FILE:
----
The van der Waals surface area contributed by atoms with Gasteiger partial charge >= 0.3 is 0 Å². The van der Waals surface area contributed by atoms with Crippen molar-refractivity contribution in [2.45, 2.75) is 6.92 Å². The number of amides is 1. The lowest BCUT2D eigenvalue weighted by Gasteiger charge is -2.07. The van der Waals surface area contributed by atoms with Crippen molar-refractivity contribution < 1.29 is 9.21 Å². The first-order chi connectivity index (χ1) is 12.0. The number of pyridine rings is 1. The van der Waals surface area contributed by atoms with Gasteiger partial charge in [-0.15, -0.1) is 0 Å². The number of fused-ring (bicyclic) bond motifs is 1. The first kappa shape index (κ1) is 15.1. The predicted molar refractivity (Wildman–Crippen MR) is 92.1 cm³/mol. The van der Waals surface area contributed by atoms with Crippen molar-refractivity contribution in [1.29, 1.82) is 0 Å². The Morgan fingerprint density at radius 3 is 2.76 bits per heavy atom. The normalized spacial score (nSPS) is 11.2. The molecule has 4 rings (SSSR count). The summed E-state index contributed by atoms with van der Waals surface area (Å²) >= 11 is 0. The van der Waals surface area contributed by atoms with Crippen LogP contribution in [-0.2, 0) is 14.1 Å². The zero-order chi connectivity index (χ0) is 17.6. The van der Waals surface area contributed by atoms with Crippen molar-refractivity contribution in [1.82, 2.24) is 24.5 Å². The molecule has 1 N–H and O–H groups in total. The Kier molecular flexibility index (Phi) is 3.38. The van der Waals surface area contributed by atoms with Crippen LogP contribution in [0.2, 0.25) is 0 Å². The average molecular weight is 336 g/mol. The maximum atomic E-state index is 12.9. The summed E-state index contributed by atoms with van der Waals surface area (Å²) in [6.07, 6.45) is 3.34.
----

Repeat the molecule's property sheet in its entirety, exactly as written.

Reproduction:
The van der Waals surface area contributed by atoms with Gasteiger partial charge >= 0.3 is 0 Å². The van der Waals surface area contributed by atoms with Crippen molar-refractivity contribution in [2.45, 2.75) is 6.92 Å². The number of amides is 1. The lowest BCUT2D eigenvalue weighted by Gasteiger charge is -2.07. The van der Waals surface area contributed by atoms with Crippen molar-refractivity contribution < 1.29 is 9.21 Å². The first-order chi connectivity index (χ1) is 12.0. The number of pyridine rings is 1. The van der Waals surface area contributed by atoms with Gasteiger partial charge in [-0.15, -0.1) is 0 Å². The number of fused-ring (bicyclic) bond motifs is 1. The first kappa shape index (κ1) is 15.1. The predicted molar refractivity (Wildman–Crippen MR) is 92.1 cm³/mol. The van der Waals surface area contributed by atoms with Crippen molar-refractivity contribution in [1.29, 1.82) is 0 Å². The Morgan fingerprint density at radius 3 is 2.76 bits per heavy atom. The normalized spacial score (nSPS) is 11.2. The molecule has 4 rings (SSSR count). The summed E-state index contributed by atoms with van der Waals surface area (Å²) >= 11 is 0. The van der Waals surface area contributed by atoms with Crippen LogP contribution in [-0.2, 0) is 14.1 Å². The zero-order chi connectivity index (χ0) is 17.6. The van der Waals surface area contributed by atoms with Crippen molar-refractivity contribution in [1.82, 2.24) is 24.5 Å². The molecule has 1 N–H and O–H groups in total. The Kier molecular flexibility index (Phi) is 3.38. The van der Waals surface area contributed by atoms with Crippen LogP contribution in [0.2, 0.25) is 0 Å². The average molecular weight is 336 g/mol. The maximum atomic E-state index is 12.9. The summed E-state index contributed by atoms with van der Waals surface area (Å²) in [6.07, 6.45) is 3.34.